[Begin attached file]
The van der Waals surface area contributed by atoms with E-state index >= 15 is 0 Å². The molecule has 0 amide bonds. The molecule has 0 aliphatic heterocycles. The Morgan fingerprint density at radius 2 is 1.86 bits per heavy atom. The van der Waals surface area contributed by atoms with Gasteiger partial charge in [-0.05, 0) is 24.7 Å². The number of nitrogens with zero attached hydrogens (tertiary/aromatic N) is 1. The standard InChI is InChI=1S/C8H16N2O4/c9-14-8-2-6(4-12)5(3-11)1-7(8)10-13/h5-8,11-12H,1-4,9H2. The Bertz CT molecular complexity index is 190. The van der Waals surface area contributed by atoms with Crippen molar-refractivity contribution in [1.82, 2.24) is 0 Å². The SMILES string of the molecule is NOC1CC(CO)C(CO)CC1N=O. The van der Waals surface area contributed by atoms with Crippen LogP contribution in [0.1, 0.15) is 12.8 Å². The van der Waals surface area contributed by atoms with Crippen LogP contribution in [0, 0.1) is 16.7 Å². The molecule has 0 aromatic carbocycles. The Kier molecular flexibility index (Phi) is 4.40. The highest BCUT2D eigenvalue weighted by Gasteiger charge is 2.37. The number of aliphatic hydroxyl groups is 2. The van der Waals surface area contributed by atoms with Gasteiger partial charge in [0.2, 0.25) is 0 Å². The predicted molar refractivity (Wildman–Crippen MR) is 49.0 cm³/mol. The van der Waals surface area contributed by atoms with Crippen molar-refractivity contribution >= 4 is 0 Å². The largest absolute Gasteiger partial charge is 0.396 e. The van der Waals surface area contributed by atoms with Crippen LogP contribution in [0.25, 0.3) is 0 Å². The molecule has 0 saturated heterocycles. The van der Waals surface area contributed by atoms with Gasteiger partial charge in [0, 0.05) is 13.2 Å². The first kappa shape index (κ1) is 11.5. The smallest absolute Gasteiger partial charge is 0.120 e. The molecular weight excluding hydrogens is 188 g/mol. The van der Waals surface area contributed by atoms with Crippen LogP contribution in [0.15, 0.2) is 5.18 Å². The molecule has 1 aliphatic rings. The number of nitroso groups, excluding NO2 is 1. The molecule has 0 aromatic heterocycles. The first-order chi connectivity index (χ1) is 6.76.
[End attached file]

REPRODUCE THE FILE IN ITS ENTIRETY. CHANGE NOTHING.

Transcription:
The van der Waals surface area contributed by atoms with E-state index >= 15 is 0 Å². The molecule has 0 amide bonds. The molecule has 0 aliphatic heterocycles. The Morgan fingerprint density at radius 2 is 1.86 bits per heavy atom. The van der Waals surface area contributed by atoms with Gasteiger partial charge in [-0.05, 0) is 24.7 Å². The number of nitrogens with zero attached hydrogens (tertiary/aromatic N) is 1. The standard InChI is InChI=1S/C8H16N2O4/c9-14-8-2-6(4-12)5(3-11)1-7(8)10-13/h5-8,11-12H,1-4,9H2. The Bertz CT molecular complexity index is 190. The van der Waals surface area contributed by atoms with Crippen molar-refractivity contribution in [1.82, 2.24) is 0 Å². The SMILES string of the molecule is NOC1CC(CO)C(CO)CC1N=O. The van der Waals surface area contributed by atoms with Crippen LogP contribution in [0.1, 0.15) is 12.8 Å². The van der Waals surface area contributed by atoms with Crippen LogP contribution in [0, 0.1) is 16.7 Å². The molecule has 0 aromatic carbocycles. The Kier molecular flexibility index (Phi) is 4.40. The highest BCUT2D eigenvalue weighted by Gasteiger charge is 2.37. The number of aliphatic hydroxyl groups is 2. The van der Waals surface area contributed by atoms with Gasteiger partial charge in [0.2, 0.25) is 0 Å². The predicted molar refractivity (Wildman–Crippen MR) is 49.0 cm³/mol. The van der Waals surface area contributed by atoms with Crippen molar-refractivity contribution >= 4 is 0 Å². The largest absolute Gasteiger partial charge is 0.396 e. The van der Waals surface area contributed by atoms with Crippen LogP contribution in [0.25, 0.3) is 0 Å². The molecule has 0 saturated heterocycles. The van der Waals surface area contributed by atoms with Gasteiger partial charge in [0, 0.05) is 13.2 Å². The first kappa shape index (κ1) is 11.5. The smallest absolute Gasteiger partial charge is 0.120 e. The molecular weight excluding hydrogens is 188 g/mol. The van der Waals surface area contributed by atoms with Crippen LogP contribution in [0.15, 0.2) is 5.18 Å². The molecule has 1 aliphatic rings. The number of nitroso groups, excluding NO2 is 1. The molecule has 0 aromatic heterocycles. The first-order chi connectivity index (χ1) is 6.76.